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Response of bark beetles and woodborers to tornado damage and subsequent salvage logging in northern coniferous forests of Maine, USA
- Dodds, Kevin J., DiGirolomo, Marc F., Fraver, Shawn
- Forest ecology and management 2019 v.450 pp. 117489
- Buprestidae, Cerambycidae, Curculionidae, Dendroctonus rufipennis, Siricidae, bark beetles, coniferous forests, dead wood, forest damage, forest management, habitats, population growth, salvage logging, species richness, state parks, storm damage, traps, trees, wind, Maine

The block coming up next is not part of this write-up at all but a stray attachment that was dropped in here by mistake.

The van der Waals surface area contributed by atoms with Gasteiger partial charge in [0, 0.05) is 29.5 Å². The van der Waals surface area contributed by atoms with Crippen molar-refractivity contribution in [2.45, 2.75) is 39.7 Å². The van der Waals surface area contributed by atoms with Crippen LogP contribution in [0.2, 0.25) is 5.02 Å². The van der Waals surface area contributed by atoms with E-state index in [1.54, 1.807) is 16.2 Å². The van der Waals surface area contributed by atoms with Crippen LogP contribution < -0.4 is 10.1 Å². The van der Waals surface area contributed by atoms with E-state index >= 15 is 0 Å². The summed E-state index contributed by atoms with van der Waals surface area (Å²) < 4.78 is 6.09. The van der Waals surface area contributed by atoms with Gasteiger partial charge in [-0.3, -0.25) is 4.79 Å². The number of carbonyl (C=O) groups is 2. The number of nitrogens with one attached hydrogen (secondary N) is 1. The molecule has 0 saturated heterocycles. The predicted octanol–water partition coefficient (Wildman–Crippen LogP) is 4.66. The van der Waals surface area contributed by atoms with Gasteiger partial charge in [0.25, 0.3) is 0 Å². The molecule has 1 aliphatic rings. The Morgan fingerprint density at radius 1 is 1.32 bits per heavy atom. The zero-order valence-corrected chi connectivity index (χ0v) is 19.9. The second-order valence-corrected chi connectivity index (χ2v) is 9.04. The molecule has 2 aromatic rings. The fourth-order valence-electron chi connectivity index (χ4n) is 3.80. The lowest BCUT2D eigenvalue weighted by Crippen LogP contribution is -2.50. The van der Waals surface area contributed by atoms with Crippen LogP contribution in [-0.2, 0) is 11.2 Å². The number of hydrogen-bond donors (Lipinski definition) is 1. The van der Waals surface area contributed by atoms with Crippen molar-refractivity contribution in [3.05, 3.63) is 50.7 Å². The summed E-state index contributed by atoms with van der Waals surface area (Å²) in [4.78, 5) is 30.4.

- In July 2013, an EF1 tornado and straight line winds caused extensive forest damage in the Scientific Forest Management Area of Baxter State Park in northern Maine, USA. Subsequent salvage operations removed damaged trees from some areas, while leaving blowdown in other areas. Undisturbed control, blowdown, and blowdown + salvage (hereafter, salvage) treatments were established within and adjacent to damaged forests. Bark beetles (Coleoptera: Curculionidae: Scolytinae) and woodborers (Coleoptera: Buprestidae, Cerambycidae; Hymenoptera: Siricidae) were trapped using semiochemical-baited traps from within each of these areas over a three-year period (2014–2016). Disturbance-initiated outbreaks of Dendroctonus rufipennis were a major concern after the windstorm. However, D. rufipennis populations were low throughout the three-year experiment, and were captured more often in controls than in the two disturbed treatments. Overall, bark beetles and woodborers were captured at higher numbers in the two disturbed treatments, relative to controls. Individual species responses varied, with many species found more often in one of the disturbed treatments compared to controls. Species richness and abundance were generally higher in disturbed treatments than in controls. Blowdown and salvage treatments were also more similar to one another than to controls. Large amounts of dead wood provided easily exploitable habitat for wood-inhabiting insects in treatments; however, no evidence of alarming population increases of primary bark beetles were observed, suggesting that salvage operations are not always necessary to protect residual trees from attack by damaging bark beetles.